A construction defect lawsuit is one that typically involves a breach of contract. It can equally involve a breach of warranty, negligence by one party or another, and strict liability.
Construction defects happen in the commercial and residential sector. They typically are found after the project is complete, but these defects can also arise while during the construction process.
In the breach of contract situation, there must be a valid contract signed by each member of the party. For example, a buyer purchased a home from a builder; therefore, they signed a contract with that builder. However, the home is found to be defective or dangerous, and has caused a serious injury.
In this situation, the homeowner can use breach of contract as the basis of their lawsuit, because the contractor had a contract specifically stating his or her duties.
In a breach of warranty situation, the issues arise out of the warranty for the product or property. For example, a construction company offers a one-year warranty on a completed project. However, in less than one year a defect is discovered, yet the builder refuses to act on it. Then, after being left in a state of disrepair, that defect leads to a serious injury. Now the builder could be sued for a breach of warranty.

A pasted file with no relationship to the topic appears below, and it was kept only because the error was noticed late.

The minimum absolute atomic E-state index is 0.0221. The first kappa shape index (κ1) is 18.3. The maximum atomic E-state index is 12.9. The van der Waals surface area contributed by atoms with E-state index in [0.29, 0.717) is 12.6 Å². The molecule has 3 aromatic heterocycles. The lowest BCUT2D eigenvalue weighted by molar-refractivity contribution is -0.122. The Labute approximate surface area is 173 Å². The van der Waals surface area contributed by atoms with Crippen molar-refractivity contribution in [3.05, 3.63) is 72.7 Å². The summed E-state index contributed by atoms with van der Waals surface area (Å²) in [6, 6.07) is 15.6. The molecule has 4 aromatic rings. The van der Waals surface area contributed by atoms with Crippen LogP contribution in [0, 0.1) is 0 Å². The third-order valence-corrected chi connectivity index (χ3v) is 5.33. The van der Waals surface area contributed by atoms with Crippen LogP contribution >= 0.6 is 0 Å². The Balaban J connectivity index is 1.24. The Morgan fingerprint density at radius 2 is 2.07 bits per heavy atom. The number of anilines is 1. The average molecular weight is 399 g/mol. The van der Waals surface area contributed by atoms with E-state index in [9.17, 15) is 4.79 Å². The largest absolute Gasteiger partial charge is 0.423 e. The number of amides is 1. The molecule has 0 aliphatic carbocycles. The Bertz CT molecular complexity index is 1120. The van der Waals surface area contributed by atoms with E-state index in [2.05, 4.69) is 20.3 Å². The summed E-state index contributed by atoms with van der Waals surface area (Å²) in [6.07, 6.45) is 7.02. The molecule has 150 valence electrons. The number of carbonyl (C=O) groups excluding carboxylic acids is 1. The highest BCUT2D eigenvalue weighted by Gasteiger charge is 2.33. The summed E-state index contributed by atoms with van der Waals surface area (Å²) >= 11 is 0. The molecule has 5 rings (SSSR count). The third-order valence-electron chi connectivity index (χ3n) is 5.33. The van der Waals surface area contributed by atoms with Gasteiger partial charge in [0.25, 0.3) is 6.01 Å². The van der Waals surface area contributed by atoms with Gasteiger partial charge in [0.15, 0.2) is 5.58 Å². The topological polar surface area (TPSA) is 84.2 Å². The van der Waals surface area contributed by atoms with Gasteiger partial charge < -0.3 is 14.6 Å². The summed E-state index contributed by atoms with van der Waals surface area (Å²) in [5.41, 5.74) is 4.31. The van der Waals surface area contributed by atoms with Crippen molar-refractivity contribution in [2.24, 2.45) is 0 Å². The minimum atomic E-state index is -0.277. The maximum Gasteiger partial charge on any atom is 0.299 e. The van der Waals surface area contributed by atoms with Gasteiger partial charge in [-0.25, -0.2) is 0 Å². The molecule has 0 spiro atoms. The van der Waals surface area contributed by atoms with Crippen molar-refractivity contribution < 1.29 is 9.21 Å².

Often construction defects involve negligence.
These negligence-based claims state that the duty of care by one party was breached, and that breach resulted in damages. For example, a construction crew has finished a project and the homeowner moves in. After a few months the homeowner discovers that there is a defect with the stairs, which were not build in compliance with proper safety codes. This leads to a serious injury.
In this case, the construction company knew that they had breached their duty of care by not properly following building codes. Therefore, they can now be held responsible for any injuries that result from this negligence.
Construction defects can also involve product liability. For example, if defective products are sold to the consumer, the company that supplies those defective products could be held liable for any damages that are the direct result of such negligence.
When a product is defective the company that installed the product, manufactured that product, or distributed it could be held liable.
A construction defect lawsuit is highly complex and often involves multiple parties. Therefore, if you are injured as an employee, homeowner, or consumer, it is imperative that you speak with an attorney that has experience in personal injury law.
Attorneys from Koonz, McKenney, Johnson, DePaolis & Lightfoot, LLP are here to help our clients receive the compensation they need. If you are injured, we work as your advocates to ensure that the responsible parties are held accountable for their actions.
Speak with us today during a free case evaluation by calling one of our three locations or by contacting us online.